Forty-five tube thoracostomies were performed to 39 (56.53%) patients. Basal and apical tube thoracostomies were performed to one patient and bilateral tube thoracostomies were performed to 5 (7.24%) patients. Cutaneous and subcutaneous incisions were performed to 4 patients for subcutaneous emphysema. In 5 patients no other approach had been required except thoracentesis. The mean of hospital stay of patients underwent tube thoracostomy was 12.46 ± 6.42 days (range 6 to 28 days) and the mean of hospital stay of whole patients was 9.12 ± 7.02 days (range 3 to 39 days). The patients were followed up in outpatient clinic at one week and one month of externation. Any complications like expansion failure, recurrence of PM or mediastinitis were not observed.

Table 1. Patients’ demographic data.

n = patient number.

Figure 1. Patients’ etiology of trauma.

4. Discussion

Traumatic PM is a rare pathology that can be observed after neck, thorax or abdominal trauma but it can be mortal due to relation with the injuries of tracheobronchial tree, esophagus or vascular elements [5] . Because of this reason the diagnosis of these possible underlying morbidities is one of the most important anxieties in the treatment of PM [6] . In a study including 32 pediatric patients with PM after blunt trauma, patients with isolated PM and stable clinical findings were followed up only with radiological examination without any invasive procedure and complication secondary to tracheobronchial injury was observed only in one patient [7] . It is reported that further invasive approaches were needless for the PM patients without the radiological and clinical findings of other system injuries, in the study grouping the PM was isolated and complicated to investigate the time of invasive procedures [8] . In another study defining the PM that only had been detected on thorax CT and not been seen on chest X-ray without any clinical findings as “occult PM”, it was offered observation of these patients without any invasive procedures [9] . Kaneki and colleagues reported that 30% of PM was misdiagnosed if the patients had been evaluated only by chest X-ray and mentioned the importance of thorax CT for the diagnosis of PM, in their study including 33 spontaneous PM patients [10] . Chouliaras and coworkers investigated the incidence of airway and digestive system injuries in blunt chest and neck trauma patients with PM and they observed 258 PM in 9946 patients. They reported that only 21 of 258 PM patients required further invasive procedures like bronchoscopy, esophagoscopy or esophagogram and lesion causing air leak was detected in only 4 patients. These lesions were tracheobronchial injury in 3 patients seen on thorax CT and esophageal injury in 1 patient shown by esophagogram. Two patients with tracheobronchial injury underwent surgical treatment and the other ones had been treated by medical treatment. The mortality was 10.9% in all of the patients [11] .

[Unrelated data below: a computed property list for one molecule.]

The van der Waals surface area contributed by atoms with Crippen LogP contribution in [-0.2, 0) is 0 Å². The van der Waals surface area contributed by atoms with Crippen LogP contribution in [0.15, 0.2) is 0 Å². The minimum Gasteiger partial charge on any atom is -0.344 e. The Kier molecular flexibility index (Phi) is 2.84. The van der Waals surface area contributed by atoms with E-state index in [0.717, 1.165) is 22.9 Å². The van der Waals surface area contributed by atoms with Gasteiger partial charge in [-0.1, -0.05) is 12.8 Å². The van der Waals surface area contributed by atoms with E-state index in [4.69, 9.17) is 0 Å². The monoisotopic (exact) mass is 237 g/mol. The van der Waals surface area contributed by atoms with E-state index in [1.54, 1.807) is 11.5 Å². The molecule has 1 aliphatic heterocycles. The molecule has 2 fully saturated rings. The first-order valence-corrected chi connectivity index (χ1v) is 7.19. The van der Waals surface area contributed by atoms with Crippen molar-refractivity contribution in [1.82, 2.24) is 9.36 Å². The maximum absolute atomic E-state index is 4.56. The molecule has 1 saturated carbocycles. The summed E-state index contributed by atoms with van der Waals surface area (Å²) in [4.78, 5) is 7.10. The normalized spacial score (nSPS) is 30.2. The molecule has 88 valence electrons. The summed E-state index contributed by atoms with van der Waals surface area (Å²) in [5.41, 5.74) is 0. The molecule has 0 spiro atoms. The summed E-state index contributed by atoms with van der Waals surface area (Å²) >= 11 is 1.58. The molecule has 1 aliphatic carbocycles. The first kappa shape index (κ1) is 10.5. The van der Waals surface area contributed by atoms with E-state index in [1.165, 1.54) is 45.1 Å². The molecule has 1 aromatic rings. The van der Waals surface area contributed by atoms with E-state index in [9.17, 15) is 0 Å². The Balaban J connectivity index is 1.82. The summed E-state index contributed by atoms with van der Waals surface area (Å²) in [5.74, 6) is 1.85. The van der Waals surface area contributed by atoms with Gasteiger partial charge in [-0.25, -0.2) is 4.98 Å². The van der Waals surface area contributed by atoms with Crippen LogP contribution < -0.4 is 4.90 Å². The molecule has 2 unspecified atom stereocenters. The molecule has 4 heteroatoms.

Similar studies were reported in the literature for spontaneous PM also. Caceres and colleagues [12] evaluated 28 patients with spontaneous PM in their 12 years’ experience and they mentioned that they had not detected any tracheo- esophageal injury in these patients by performance of 16 esophagogram, 3 esophagoscopy and 1 bronchoscopy. In the study by Macia and coworkers, 41 patients with spontaneous PM were diagnosed on chest X-ray and CT, contrast- enhanced swallow CT or bronchoscopy were performed in certain cases who had been suspected for esophageal or tracheobronchial injury. They did not report any additional radiological finding on thorax CT of 7 patients and contrast-en- hanced swallow CT of 8 patients. They mentioned that they had performed bronchoscopy to one patient and no pathology was observed. The mean hospital stay of the patients who were observed with rest, analgesia and oxygen inhalation was reported as 5 days without any morbidity and mortality [13] .

In our study, all of the PM patients were diagnosed with thorax CT and any tracheobronchial or esophageal injury was not detected on CT. We accept that the further endoscopic evaluation is needful (essential, obligatory) for the patients with the findings of tracheobronchial or esophageal injury on CT. Nevertheless we think that the observation without any further invasive procedures is enough for the PM patients without any additional finding on thorax CT. Limitations for our study were the exclusion of the patients undergone urgent surgery and follow-up in intensive care unit and also the lack of number of patients due to a single center based data. These results can be promoted by larger number of patients and multi-center based studies.

As a result, by the developing technology and increasing precision of screening methods we support that bronchoscopy and endoscopy will be less necessary for the establishing coexisting injuries in PM patients.

Conflicts of Interest

Authors declare no conflicts of interest with respect to the authorship and/or publication of this article.


The authors received no financial support for the research and/or authorship of this article.

The procedures followed were in accordance with the ethical standards of the responsible committee on human experimentation (institutional and national) and with the Helsinki Declaration of 1975, as revised in 2000 and 2008.

Conflicts of Interest

The authors declare no conflicts of interest.